So, what have been these intangibles which our Captain has brought to the White Sox?  What are the intangibles which A.J., day in and day out, have brought to all the pitchers, especially rookies just trying to stay on the mound with 2 men on and nobody out? How can one forget Paulie giving Jerry the baseball which he caught for the last out in 2005, at the parade?  And A.J. coaxing Buehrle to pitch his perfect game, even if Ramon was catching that day? And possibly, the play of the series which gets forgotten:  A.J. being called out on strikes but running to first base v. the Angels.  Even Joe Buck couldn't stop talking about it (though negatively) through the World Series games. 

To Kenny and Jerry:  don't let them go. Their words, their leadership, their numbers and stats, and the chemistry that won't be felt in the clubhouse, if neither is in uniform for that first day in Glendale.  This will be lost, and most likely,  may foretell of a  2011 season this southsidesportschick is just not ready to watch.

It took several years for this little girl to even be interested in the White Sox, after Aparicio and Fox were no longer turning double plays.   So this brings us to the first definition of chemistry, which Webster defines as " a  science that deals with the composition, structure, and properties of substances and with the transformations that they undergo."  This little girl's mind became composed, structured, and transformed to the love of baseball,  while sitting shotgun in her father's cab, and listening to games on the radio. This little girl watched Sunday double-headers next to her father, eating our corned beef on rye. This little girl was mesmerized and transformed, period.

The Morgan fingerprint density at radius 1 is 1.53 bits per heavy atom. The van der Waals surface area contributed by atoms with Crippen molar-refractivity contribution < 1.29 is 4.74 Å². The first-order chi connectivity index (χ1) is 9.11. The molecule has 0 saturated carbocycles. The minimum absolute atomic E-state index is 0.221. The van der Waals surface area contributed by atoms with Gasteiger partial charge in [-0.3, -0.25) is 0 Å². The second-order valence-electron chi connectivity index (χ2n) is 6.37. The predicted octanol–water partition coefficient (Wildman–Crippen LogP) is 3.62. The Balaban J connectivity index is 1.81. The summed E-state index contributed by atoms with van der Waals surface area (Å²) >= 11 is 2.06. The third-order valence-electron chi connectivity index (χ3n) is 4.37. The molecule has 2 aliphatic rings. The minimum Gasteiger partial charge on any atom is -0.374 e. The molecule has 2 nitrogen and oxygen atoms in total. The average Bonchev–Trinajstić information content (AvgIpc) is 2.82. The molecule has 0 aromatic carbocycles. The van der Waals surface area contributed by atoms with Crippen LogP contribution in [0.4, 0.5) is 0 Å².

So, what about all those kids you see at the park, Kenny?  What will you tell them if someone other than Konerko,  is fielding balls from Gordon?  Where will you find a first baseman, whose numbers are  MVP-like?  What will you say, Jerry, when we don't see this blond -spiked up hair under the catcher's mitt, coaxing a 3rd strike from Danks, Floyd, Buehrle, Peavy or Sale? 

Chemistry:  The fans grow an attachment and connection to their team and their players.  the rhythm of a long season is composed and shared, between fans and their players - especially their stars.  The fans cheer for wins and high fives, and see the mutual smiles on the faces of the players after every majestic out performed with ease, between 2 ball players who have come to know each other through time.   It's made of the same stuff Suzie Fox and I had throughout our science classes at Bowen High.  And yeah, we did develop chemistry with those guys and their greased up hair.  We just didn't tell our moms about it.  But I'm telling you, 45 years later.